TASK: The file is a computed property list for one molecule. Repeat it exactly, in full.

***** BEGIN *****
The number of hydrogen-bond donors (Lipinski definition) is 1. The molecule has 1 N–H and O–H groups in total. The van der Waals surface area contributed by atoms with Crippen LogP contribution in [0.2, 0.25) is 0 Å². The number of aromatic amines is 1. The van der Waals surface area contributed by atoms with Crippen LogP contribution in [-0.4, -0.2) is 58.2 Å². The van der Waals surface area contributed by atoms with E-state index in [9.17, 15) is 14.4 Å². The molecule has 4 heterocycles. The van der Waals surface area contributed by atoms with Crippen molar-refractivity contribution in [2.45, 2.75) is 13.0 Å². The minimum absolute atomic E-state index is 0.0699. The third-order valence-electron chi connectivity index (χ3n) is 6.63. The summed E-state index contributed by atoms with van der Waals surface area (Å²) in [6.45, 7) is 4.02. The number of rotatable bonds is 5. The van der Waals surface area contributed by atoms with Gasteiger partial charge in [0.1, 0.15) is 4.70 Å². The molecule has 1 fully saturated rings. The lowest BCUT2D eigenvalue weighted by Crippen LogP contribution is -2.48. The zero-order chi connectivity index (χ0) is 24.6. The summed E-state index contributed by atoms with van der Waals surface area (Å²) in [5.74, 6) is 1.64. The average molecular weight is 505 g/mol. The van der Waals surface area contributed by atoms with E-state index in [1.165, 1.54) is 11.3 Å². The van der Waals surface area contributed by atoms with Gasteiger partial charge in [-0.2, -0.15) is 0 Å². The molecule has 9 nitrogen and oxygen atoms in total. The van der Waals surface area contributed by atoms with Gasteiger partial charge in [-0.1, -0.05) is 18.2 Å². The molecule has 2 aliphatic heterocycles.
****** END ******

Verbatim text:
The number of hydrogen-bond donors (Lipinski definition) is 1. The molecule has 1 N–H and O–H groups in total. The van der Waals surface area contributed by atoms with Crippen LogP contribution in [0.2, 0.25) is 0 Å². The number of aromatic amines is 1. The van der Waals surface area contributed by atoms with Crippen LogP contribution in [-0.4, -0.2) is 58.2 Å². The van der Waals surface area contributed by atoms with E-state index in [9.17, 15) is 14.4 Å². The molecule has 4 heterocycles. The van der Waals surface area contributed by atoms with Crippen molar-refractivity contribution in [2.45, 2.75) is 13.0 Å². The minimum absolute atomic E-state index is 0.0699. The third-order valence-electron chi connectivity index (χ3n) is 6.63. The summed E-state index contributed by atoms with van der Waals surface area (Å²) in [6.45, 7) is 4.02. The number of rotatable bonds is 5. The van der Waals surface area contributed by atoms with Gasteiger partial charge in [0.1, 0.15) is 4.70 Å². The molecule has 1 fully saturated rings. The lowest BCUT2D eigenvalue weighted by Crippen LogP contribution is -2.48. The zero-order chi connectivity index (χ0) is 24.6. The summed E-state index contributed by atoms with van der Waals surface area (Å²) in [5.74, 6) is 1.64. The average molecular weight is 505 g/mol. The van der Waals surface area contributed by atoms with E-state index in [1.165, 1.54) is 11.3 Å². The van der Waals surface area contributed by atoms with Gasteiger partial charge in [-0.2, -0.15) is 0 Å². The molecule has 9 nitrogen and oxygen atoms in total. The van der Waals surface area contributed by atoms with Gasteiger partial charge in [-0.1, -0.05) is 18.2 Å². The molecule has 2 aliphatic heterocycles.